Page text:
The Sparks That Could Light Bank of America on Fire

Even after a 2013 rally, more could be in store for Bank of America.

Jan 25, 2014 at 10:00AM

Source: Gabriel Pollard on Flickr.

Last week marked the first big bank earnings season of 2014, with all four major banks reporting earnings. A standout among the reports was Bank of America (NYSE:BAC), which beat estimates for both earnings and revenue. Going into 2014, there's upside for this megabank and a few key catalysts that could spark the shares to climb higher.

Earnings reports
Not only did Bank of America beat analyst estimates last quarter, but the results marked a sharp increase in earnings over the same quarter from the previous year. However, this cannot all be explained by growth and cost cuts. Last year, Bank of America took charge relating to a lawsuit with Fannie Mae that dealt a blow to earnings.

Despite last year's reduced earnings being largely the result of a one-time event, investors like to see solid earnings, one-time charges or not. As Bank of America settles lawsuits (more on this later), these one-time charges should become less frequent, resulting in higher earnings going forward.


The courtroom has been like a second home for B of A recently.

Life in the courtroom
Bank of America has been embroiled in legal troubles since the financial collapse as institutions and individuals seek damages for the bank's actions leading up to the financial crisis. Adding to the legal mess was Bank of America's takeover of Countrywide Financial, which caused B of A to largely assume legal responsibility for Countrywide's sketchy mortgage practices.

Bank of America CEO Brian Moynihan has taken the strategy of settling lawsuits and knocking out the bank's legal troubles as quickly as possible. Among the biggest settlements on the table is a $8.5 billion settlement with a group of plaintiffs concerning mortgage-backed securities issued by Countrywide. The settlement has already been written up, but some plaintiffs, including bailout poster child American International Group (NYSE: AIG), have objected to the settlement accusing the trustee of failing to properly perform its duties.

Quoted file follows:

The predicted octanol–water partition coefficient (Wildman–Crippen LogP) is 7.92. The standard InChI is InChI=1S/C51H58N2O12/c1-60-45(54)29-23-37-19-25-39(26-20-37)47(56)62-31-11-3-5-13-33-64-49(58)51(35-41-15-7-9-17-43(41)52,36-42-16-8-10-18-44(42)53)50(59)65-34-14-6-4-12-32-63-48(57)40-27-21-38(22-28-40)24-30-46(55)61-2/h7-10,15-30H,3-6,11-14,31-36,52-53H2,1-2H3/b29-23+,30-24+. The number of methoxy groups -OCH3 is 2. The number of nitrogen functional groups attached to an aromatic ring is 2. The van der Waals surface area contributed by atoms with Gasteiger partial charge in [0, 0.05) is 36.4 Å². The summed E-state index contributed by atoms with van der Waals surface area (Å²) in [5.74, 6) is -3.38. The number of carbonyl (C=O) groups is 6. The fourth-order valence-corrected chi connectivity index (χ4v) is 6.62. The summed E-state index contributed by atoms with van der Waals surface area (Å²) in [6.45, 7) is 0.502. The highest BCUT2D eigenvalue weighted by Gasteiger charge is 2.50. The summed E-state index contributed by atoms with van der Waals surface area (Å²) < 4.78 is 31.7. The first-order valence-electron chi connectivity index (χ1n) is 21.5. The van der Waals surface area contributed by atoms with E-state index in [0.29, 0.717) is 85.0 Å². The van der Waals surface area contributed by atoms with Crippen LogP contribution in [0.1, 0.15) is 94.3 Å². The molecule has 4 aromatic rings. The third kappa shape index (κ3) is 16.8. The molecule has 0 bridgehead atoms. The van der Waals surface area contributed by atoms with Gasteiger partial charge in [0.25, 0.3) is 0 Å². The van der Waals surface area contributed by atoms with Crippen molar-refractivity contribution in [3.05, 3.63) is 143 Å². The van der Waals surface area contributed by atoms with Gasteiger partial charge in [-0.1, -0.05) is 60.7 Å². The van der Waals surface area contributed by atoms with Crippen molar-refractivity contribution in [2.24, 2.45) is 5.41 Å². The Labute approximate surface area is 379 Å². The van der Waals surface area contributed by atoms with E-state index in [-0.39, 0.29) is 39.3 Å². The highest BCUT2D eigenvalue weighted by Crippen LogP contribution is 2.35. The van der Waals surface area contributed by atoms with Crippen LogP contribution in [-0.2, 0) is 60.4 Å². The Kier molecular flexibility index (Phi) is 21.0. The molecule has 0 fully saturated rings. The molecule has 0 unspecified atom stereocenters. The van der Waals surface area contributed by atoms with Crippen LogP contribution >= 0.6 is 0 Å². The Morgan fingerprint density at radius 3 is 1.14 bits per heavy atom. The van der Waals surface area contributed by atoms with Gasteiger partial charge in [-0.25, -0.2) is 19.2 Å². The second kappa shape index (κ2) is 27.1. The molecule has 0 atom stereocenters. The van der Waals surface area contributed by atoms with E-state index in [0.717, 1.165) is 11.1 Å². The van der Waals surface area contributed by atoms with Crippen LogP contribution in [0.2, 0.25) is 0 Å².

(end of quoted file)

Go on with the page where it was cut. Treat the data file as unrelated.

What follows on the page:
If the settlement is allowed to proceed, it would clear away a big chunk of uncertainty from the bank and it for the cost of only $8.5 billion.

Recent reports indicate that a ruling may be close at hand. The judge to rule on the case, Barbara Kapnick, has been promoted to the appellate division and expects to rule before taking the position next month. A decision on this settlement could be in hand in a couple weeks, clearing up a major piece of uncertainty haunting Bank of America. A positive ruling could be a major catalyst for B of A, while a negative ruling would hurt shares -- at least in the short term -- as the case goes back to litigation.


Source: Mike Schmid on Flickr.

Padding your pockets
In March, we should get a clearer picture on whether Bank of America can raise its dividend above the penny per share level. Right now, the dividend has little purpose but to attract dividend-only funds and allow the bank to say how many years in a row it has paid a dividend.

If the Fed grants Bank of America permission to raise its dividend in March, possibly to a level competitive with Wells Fargo (NYSE: WFC) and JPMorgan Chase (NYSE: JPM), it could bring more buying pressure by income investors. At this moment, income investors bullish on large banks only have Wells Fargo and JPMorgan Chase to pick from, but Bank of America could join this club in the next few months, sparking another upward move in its share price.

How high?
Bank of America may have more room to run in 2014 as earnings grow, legal uncertainty dies down, and a meaningful dividend is instated. Using 2014 earnings estimates of $1.33 per share, with a 15 times multiple (multiple expansion generated through reduced legal risks) we get an end-of-year estimate of around $20 per share.

Bank of America also trades at a sharp discount to its book value. While it could be a while before B of A trades at a significant premium to book value as seen at Wells Fargo and JPMorgan Chase, the factors described above could get Bank of America to 1.0 times book. Book value stood at $20.71 on Dec. 31, 2013. If we assume a conservative 3% growth in book value for 2014, we get a year-end estimate just north of $21 per share.